Students at an archdiocesan high school joined in prayer for the people of Ukraine, while learning about the war in that nation from the leader of Ukrainian Catholics in the U.S.

Archbishop Borys Gudziak of the Ukrainian Catholic Archeparchy of Philadelphia visited teens at West Catholic Preparatory High School in Philadelphia May 19, touring the classrooms, taking a few impromptu basketball shots in the gym, and then leading a prayer service followed by a question-and-answer session in the school’s chapel.

Joining the archbishop were Father Volodymyr Radko, also from the archeparchy; Jesuit Father Andrej Brozovic, a trained architect visiting from Slovenia; and philanthropists Leonard and Helena Mazur, both West Catholic graduates as well as longtime supporters of the school and founders of its Mazur Scholars program.


The Mazurs themselves had fled war in Ukraine, when they were “carried out in the middle of World War II” as infants in their parents’ arms, with “bombs falling all over the place,” said Archbishop Gudziak.

The son of Ukrainian refugees, the archbishop spent 20 years in his family’s homeland, helping to found the Ukrainian Catholic University in Lviv, of which he is president.

The prototype for the school was established in Rome by the archbishop’s mentor, Patriarch Josyf Slipyj, who led the worldwide Ukrainian Greek Catholic Church from 1944 until 1984 — and who spent 18 years in Soviet work camps before being liberated at the request of Pope John XXIII.

Such history is repeating itself with the current Russian invasion of Ukraine, the archbishop told students.

Having gained its independence from the former Soviet Union in 1991, Ukraine “was developing, after communist totalitarianism, a democracy with free elections, free press, freedom of religion,” he said. “But Russia viewed that as a virus undermining its power, and it wants to kill that virus on Ukraine before it spreads.”

In 2014, Russian forces occupied and attempted to annex Ukraine’s Crimea region, while backing separatist states in Ukraine’s Donetsk and Luhansk regions. Since Russia launched its Feb. 24 renewed assault on Ukraine, thousands of Ukrainians have been killed and close to 14 million displaced.

Russia’s invasion of Ukraine is claiming the lives of at least “some 200 young people a day,” said Archbishop Gudziak. (Gina Christian)

The war is claiming at least “some 200 young lives a day,” said the archbishop.

Discoveries of hundreds of civilian atrocities following the latest Russian occupation – including mass graves, summary executions and survivor accounts of rape and torture – have prompted a number of internationally-led criminal investigations. The nations of Estonia, Latvia and Lithuania have formally condemned the Russian campaign as genocide, while Zelenskyy has called for a Nuremberg-style tribunal to hold perpetrators accountable. One Russian soldier is already currently on trial in Ukraine for shooting an unarmed senior citizen.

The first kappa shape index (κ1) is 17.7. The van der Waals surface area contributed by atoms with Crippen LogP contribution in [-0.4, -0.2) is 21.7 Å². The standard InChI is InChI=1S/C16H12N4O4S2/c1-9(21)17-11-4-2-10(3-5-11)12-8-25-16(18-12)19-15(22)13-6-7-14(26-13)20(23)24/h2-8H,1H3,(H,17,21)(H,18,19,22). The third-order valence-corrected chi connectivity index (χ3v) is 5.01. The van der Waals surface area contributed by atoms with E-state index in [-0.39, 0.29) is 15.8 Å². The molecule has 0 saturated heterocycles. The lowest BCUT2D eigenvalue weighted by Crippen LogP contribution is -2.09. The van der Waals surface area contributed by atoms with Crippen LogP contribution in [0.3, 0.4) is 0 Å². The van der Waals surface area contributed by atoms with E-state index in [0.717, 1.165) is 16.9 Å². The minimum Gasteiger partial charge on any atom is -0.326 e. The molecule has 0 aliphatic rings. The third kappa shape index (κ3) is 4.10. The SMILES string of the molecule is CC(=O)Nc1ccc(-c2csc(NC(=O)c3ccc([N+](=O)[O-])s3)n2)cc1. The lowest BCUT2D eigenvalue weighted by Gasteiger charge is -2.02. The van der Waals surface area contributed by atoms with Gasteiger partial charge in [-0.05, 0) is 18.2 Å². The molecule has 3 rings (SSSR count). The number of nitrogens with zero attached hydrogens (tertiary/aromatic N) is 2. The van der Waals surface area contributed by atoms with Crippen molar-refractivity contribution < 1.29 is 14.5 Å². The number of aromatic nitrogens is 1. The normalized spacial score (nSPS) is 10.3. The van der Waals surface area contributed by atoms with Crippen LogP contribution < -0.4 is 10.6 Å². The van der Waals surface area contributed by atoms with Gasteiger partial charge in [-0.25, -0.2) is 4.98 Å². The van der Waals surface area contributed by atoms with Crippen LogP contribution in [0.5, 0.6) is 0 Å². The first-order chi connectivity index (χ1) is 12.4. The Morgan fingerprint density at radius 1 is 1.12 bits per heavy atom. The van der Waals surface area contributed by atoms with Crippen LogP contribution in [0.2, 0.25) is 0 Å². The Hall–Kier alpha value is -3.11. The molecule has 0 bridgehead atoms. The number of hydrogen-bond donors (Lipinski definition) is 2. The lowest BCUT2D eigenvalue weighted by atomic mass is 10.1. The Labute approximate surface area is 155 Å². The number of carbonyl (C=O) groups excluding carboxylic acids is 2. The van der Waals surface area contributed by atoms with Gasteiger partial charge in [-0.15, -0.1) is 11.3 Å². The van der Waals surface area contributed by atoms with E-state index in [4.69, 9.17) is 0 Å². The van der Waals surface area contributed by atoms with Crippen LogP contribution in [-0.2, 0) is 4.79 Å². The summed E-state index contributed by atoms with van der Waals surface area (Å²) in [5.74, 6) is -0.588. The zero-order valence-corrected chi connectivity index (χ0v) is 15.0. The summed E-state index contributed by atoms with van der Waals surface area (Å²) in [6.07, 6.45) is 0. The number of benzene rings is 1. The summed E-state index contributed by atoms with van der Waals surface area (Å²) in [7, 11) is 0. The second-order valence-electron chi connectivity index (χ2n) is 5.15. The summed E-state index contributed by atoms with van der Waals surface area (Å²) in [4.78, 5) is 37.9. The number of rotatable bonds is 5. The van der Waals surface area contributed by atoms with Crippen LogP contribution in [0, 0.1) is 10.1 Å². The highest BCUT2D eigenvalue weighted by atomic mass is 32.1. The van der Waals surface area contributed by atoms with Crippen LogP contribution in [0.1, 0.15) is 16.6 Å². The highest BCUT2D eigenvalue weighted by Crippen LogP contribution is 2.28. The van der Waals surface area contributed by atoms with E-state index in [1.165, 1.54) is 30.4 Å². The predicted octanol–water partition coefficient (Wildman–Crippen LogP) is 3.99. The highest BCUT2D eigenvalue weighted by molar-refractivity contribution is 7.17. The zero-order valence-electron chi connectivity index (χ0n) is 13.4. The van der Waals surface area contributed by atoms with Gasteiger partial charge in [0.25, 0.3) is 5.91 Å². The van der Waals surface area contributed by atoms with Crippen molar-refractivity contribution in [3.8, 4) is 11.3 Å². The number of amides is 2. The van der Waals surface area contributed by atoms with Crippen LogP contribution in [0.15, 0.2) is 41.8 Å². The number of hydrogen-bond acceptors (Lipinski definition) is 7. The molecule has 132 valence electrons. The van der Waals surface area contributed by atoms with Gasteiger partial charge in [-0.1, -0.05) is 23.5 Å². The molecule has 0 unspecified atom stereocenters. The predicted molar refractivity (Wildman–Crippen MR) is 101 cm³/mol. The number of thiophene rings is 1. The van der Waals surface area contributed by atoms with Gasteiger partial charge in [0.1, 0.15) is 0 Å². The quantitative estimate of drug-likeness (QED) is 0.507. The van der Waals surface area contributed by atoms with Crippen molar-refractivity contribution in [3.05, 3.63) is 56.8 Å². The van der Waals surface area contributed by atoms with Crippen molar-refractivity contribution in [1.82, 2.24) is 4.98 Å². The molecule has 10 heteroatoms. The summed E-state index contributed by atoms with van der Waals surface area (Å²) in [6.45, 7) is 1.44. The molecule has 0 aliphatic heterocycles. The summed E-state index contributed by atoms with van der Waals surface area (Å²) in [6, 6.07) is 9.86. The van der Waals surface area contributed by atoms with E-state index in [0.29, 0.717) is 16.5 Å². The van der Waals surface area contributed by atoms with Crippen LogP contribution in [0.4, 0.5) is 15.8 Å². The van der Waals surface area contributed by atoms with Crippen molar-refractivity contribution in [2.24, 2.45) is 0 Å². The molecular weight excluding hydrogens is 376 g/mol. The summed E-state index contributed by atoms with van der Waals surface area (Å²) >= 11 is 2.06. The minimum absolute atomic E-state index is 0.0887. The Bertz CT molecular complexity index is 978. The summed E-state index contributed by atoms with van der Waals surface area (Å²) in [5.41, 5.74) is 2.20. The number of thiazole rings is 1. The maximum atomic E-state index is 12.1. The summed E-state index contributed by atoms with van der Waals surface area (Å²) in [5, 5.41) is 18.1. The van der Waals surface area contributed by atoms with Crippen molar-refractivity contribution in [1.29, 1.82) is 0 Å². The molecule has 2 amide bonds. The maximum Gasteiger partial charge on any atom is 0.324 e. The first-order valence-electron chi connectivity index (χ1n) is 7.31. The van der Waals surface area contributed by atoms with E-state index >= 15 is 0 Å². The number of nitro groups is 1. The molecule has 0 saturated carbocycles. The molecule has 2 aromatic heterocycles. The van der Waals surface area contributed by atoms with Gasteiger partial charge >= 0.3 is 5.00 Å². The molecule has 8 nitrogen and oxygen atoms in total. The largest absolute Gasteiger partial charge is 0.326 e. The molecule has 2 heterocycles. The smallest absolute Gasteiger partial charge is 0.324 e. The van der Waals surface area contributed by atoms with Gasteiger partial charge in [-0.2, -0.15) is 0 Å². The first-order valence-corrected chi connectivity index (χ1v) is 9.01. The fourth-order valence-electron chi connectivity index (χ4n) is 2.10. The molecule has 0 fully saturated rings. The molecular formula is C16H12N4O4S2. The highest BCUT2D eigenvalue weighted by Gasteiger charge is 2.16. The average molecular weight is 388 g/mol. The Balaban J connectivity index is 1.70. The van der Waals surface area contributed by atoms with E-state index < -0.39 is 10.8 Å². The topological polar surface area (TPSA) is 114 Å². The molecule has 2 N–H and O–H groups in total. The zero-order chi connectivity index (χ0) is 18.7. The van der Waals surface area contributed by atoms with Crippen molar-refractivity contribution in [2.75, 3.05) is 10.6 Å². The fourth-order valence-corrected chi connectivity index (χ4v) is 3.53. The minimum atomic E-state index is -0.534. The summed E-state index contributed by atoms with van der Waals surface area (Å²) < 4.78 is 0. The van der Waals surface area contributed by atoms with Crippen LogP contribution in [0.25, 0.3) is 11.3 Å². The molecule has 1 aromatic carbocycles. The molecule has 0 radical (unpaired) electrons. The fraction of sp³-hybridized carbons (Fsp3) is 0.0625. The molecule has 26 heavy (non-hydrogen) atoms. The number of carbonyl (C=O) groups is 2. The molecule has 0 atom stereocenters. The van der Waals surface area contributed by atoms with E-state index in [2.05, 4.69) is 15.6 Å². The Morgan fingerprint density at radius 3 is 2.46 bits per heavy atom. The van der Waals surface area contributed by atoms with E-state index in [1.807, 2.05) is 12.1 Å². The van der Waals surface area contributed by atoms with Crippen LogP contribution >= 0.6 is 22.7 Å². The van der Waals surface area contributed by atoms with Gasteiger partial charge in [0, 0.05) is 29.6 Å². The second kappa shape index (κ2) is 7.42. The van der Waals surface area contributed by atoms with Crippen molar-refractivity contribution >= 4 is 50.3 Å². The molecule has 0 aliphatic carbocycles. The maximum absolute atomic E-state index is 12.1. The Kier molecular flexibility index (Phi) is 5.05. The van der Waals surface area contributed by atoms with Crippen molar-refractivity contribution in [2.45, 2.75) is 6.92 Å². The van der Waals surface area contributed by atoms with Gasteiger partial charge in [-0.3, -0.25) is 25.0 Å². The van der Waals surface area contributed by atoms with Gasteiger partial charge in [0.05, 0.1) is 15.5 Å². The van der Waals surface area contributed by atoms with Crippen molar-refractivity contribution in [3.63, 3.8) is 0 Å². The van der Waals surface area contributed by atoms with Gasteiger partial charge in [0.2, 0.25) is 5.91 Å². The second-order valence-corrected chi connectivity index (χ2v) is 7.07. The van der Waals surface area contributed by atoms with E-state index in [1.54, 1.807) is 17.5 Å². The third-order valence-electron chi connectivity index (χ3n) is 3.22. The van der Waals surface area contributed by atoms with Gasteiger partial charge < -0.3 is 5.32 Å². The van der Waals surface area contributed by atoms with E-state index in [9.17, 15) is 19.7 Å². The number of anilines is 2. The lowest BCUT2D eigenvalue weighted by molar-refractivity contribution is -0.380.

Through aggression abroad and repression of dissent at home, Russia fosters “imperialism and colonialism, which breed slavery and control over other people,” said Archbishop Gudziak.

“Russia the slave owner” must “get free of this” mindset, he stressed, yet noted many global leaders fear Russia’s nuclear weapons capabilities too much to “tell the slave owner that slavery is over.”


Transforming that outlook will take “a long time,” he said.

Amid such hardships, “the most important thing is to give (oneself) to God’s will,” and understand that “we’re going to have our crosses, our sufferings.”

Christ models how to bear pain, sorrow and uncertainty with hope, said the archbishop.

“Life is really like what we celebrate at Easter; it’s a passage from death to life, from the cross to resurrection,” he told the students.

On that journey, miracles happen – including the “David versus Goliath” ability of an outnumbered Ukraine to withstand the current attack from Russia, a resistance that’s “happening because people are praying,” said Archbishop Gudziak.

Mercedarian Brother Dominic Whetzel, a theology instructor at West Catholic, said his students begin each morning by remembering Ukraine in their daily intentions.

“They have a sense of empathy, especially because I have friends there,” said Brother Whetzel, who wore a vyshyvanka, a traditional Ukrainian embroidered shirt, during Archbishop Gudziak’s visit, which coincided with Ukraine’s annual Vyshyvanka Day celebration.

Earlier in the semester, the school hosted a dress-down day to raise funds for humanitarian aid in Ukraine, he said.

Those efforts, along with staying informed about and praying for Ukraine, are essential, said Archbishop Gudziak, adding that the ultimate victory, “to live with God forever,” will be realized in heaven.

“I hope in a hundred years, when you’re all 116 years old can God calls you from this world, I’ll be there waiting for you and we’ll meet. And we’ll say, ‘Wasn’t it great to meet at West Catholic?’” he said. “And it will be not a time of war … there (will be) joy, and a fullness of peace in our hearts.”